Out of all the commodities I write about, natural gas has been the most disappointing.
Natgas prices suffer the double-yolk of a sluggish economy (which diminishes demand) and increased production thanks to advanced drilling techniques.
So while most commodities have at least doubled in price over the last 3-5 years – natural gas prices are approaching two year lows.
Natural gas prices just don't get much lower than $3.50 per thousand cubic feet. So buying companies with leverage to higher natural gas prices right now is a relatively low-risk move.
Right now, I'm just not very enthusiastic about many natural gas companies. The bear market in natural gas prices has not been kind to the balance sheets of most companies in the sector.
Many of them have large debt loads. So I've focused my efforts on finding natural gas companies with limited debt, and ones that are actually profitable now.
The idea is, if they aren't saddled with debt, they won't get creamed by higher borrowing costs. And if they're earnings-positive now, they'll be even more profitable when natural gas prices rebound.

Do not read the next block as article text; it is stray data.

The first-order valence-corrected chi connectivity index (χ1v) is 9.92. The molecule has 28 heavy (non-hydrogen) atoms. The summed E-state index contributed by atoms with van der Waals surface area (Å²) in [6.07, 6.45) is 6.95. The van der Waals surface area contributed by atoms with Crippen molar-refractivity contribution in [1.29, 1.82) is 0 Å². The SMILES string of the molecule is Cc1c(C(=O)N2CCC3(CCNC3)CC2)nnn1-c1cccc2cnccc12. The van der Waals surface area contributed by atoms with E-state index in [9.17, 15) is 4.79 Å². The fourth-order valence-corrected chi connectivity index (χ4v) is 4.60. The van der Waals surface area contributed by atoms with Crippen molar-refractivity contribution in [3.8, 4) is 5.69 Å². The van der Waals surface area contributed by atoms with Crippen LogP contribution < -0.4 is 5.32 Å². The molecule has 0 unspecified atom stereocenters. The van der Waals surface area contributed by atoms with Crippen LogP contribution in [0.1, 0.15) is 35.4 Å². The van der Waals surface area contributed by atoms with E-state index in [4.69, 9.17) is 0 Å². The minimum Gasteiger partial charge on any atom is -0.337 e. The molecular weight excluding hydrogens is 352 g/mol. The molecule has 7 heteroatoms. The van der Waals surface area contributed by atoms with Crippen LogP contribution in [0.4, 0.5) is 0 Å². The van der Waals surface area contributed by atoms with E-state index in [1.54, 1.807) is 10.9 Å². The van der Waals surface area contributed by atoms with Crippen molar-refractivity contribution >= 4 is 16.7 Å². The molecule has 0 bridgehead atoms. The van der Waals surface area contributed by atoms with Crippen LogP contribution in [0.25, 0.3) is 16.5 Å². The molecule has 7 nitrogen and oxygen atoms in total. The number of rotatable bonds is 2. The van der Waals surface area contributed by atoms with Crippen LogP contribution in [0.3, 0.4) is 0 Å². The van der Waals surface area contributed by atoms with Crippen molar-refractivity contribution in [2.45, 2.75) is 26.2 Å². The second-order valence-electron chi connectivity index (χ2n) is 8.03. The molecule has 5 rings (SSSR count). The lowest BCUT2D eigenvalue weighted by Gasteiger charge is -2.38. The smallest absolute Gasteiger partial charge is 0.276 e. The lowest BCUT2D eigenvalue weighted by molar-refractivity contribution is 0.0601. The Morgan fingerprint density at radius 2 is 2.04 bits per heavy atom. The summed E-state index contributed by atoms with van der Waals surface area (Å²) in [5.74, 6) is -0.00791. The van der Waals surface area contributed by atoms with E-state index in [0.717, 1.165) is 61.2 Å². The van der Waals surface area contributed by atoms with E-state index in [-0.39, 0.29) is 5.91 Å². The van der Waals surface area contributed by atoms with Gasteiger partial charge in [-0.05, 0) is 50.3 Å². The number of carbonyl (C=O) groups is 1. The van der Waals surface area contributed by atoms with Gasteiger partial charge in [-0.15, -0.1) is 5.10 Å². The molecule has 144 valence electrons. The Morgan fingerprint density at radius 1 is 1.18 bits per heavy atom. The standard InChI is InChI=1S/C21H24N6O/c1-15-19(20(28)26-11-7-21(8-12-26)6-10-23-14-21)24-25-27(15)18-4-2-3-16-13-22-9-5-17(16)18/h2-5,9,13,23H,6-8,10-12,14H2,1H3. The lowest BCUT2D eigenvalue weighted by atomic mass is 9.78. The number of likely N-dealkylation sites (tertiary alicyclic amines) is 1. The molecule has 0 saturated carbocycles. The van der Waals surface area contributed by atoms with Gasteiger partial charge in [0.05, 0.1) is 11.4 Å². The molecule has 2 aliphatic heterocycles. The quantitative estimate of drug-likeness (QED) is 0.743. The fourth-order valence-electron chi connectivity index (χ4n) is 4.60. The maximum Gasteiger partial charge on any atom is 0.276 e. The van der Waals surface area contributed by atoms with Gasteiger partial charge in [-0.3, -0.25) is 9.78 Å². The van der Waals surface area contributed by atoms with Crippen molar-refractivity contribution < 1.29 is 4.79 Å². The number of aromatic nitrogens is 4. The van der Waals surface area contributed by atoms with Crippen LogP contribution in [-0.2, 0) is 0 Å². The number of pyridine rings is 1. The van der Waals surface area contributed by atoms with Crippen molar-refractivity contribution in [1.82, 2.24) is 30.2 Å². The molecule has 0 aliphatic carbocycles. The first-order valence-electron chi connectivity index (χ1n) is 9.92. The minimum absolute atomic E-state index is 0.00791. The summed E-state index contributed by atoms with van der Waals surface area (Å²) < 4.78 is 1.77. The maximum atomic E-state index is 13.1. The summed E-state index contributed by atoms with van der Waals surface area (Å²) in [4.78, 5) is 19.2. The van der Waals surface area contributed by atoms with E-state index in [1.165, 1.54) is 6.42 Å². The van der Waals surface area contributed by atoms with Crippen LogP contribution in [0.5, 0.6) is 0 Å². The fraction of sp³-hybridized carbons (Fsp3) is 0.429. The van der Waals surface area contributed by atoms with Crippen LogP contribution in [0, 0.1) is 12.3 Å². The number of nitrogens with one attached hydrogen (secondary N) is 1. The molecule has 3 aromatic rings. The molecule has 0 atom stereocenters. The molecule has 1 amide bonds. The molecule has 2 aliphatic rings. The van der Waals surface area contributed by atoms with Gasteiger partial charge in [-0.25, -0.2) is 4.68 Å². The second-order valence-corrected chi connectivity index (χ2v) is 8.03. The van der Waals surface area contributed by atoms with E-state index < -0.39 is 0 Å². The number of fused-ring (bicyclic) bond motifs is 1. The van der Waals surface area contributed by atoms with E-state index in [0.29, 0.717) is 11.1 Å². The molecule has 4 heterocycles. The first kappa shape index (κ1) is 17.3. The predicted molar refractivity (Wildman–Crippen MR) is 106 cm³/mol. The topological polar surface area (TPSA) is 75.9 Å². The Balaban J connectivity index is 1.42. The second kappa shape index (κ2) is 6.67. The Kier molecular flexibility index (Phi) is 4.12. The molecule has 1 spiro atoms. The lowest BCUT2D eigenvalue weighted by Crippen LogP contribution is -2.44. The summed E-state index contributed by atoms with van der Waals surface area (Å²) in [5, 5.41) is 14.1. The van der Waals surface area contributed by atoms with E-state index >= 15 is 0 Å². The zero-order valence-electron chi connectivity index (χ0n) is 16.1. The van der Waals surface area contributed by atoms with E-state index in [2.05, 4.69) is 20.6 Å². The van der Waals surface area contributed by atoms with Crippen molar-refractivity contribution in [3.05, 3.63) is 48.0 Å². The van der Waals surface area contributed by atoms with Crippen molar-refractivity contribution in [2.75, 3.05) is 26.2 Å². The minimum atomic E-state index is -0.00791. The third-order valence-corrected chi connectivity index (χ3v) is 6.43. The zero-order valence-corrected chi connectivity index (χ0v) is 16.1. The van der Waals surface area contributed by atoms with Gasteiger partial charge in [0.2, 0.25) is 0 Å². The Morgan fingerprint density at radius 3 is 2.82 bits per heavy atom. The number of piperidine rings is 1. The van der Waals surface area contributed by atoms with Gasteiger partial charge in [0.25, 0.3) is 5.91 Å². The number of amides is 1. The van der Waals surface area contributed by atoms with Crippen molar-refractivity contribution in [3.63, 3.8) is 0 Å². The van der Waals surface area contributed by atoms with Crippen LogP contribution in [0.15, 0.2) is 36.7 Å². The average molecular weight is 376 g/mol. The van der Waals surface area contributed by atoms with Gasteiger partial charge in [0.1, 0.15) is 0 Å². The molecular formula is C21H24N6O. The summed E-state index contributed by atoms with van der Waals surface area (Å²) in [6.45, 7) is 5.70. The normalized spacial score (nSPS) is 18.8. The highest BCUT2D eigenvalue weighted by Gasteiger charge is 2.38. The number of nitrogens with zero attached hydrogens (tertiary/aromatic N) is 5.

Right now, one company that fits these parameters is Devon Energy (NYSE: DVN).
They have very little debt. They have producing wells throughout North America – and they notably don't have any access to offshore natural gas production.
They actually sold off all of their offshore properties about a month before the Deepwater Horizon disaster.
Pretty nice coincidence, and that sale allowed them to pay off debt, and focus their efforts onshore.
As a bonus, they're cheap – selling for less than 6 times earnings, and they pay a modest dividend of about 1%.
If you have no exposure to natural gas, or you're looking for more, this company should be at the top of your list.
I'd buy under $70 a share (a level of short-term resistance) and average in.
Once natural gas prices rebound, I think Devon will be leading the pack.